Duties of Skill, Care & Diligence

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Duties of Skill, Care & Diligence by Mind Map: Duties of  Skill, Care & Diligence

1. S132(1D)

1.1. Section 132 (1D) provides that the director's reliance made under Section 132 (1C) is deemed to made on reasonable grounds if it was : ~made in good faith ~made after making an independent assessment of the information, advice, opinion, report, statement or financial data having consider to the directors' knowledge of the company and the difficulty of its structure and operation.

2. S132(1F)&(1G)

3. Delegation and Responsibility for action of delegatee -Section 132 (1F) provides that the directors are responsible for the exercise of power by the delegatee as if such power had been exercised by the directors themselves. Directors are free to delegate his duties to any official but he is responsible for any decision made by the official. -Section 132 (1G) provides that the directors are not responsible under Section 132 (1F) if they believed that the delegatee would use the power delegated in accordance with the duties of the director. Also, the directors believed in good faith and after making proper investigation that the delegatee was dependable and qualified to exercise the power delegated by the directors.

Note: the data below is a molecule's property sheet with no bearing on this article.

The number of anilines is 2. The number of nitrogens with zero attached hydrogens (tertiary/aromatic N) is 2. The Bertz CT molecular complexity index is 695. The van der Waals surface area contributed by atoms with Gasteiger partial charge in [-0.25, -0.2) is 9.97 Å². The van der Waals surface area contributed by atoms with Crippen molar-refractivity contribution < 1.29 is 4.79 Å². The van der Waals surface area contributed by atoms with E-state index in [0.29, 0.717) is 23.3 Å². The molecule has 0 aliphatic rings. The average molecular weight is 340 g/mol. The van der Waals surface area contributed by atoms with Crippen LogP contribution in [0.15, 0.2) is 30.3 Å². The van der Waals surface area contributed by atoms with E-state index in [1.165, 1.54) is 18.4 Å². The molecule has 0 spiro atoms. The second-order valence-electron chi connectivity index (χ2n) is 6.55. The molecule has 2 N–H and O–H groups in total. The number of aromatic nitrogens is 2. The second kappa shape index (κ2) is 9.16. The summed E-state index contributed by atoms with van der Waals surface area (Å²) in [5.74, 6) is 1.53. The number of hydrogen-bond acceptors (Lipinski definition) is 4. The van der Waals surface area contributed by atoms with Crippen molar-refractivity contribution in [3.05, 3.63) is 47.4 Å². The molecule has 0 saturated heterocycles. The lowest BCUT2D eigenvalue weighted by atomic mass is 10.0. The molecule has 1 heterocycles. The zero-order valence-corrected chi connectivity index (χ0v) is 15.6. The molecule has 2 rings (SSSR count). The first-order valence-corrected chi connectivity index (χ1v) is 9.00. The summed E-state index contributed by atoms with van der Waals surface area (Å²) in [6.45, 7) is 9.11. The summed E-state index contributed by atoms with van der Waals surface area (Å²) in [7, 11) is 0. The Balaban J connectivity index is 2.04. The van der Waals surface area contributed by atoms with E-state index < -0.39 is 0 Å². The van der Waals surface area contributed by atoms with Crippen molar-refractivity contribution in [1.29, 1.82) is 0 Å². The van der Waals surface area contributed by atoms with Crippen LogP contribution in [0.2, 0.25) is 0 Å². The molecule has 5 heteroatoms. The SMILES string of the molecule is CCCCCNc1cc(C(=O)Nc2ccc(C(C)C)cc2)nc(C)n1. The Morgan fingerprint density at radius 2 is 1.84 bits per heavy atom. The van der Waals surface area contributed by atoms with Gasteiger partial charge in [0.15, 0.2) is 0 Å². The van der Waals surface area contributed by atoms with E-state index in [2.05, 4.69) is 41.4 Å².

4. S132(1C)

4.1. Section 132 (1C)- Reliance on information provided by others A director may rely on information, advice, opinions, reports or statement, data made by; - Any officer of the company whom the director believes on reasonable grounds to be reliable and competent in respect of the matters concerned -Any other person retained by the company in connection with matters involving skills or expertise, where the directors believe on reasonable grounds that the matters concerned are within the person’s professional or expert competence -Another director concerning matters within that directors’ authority Any committee of the board concerning matters within that committee’s authority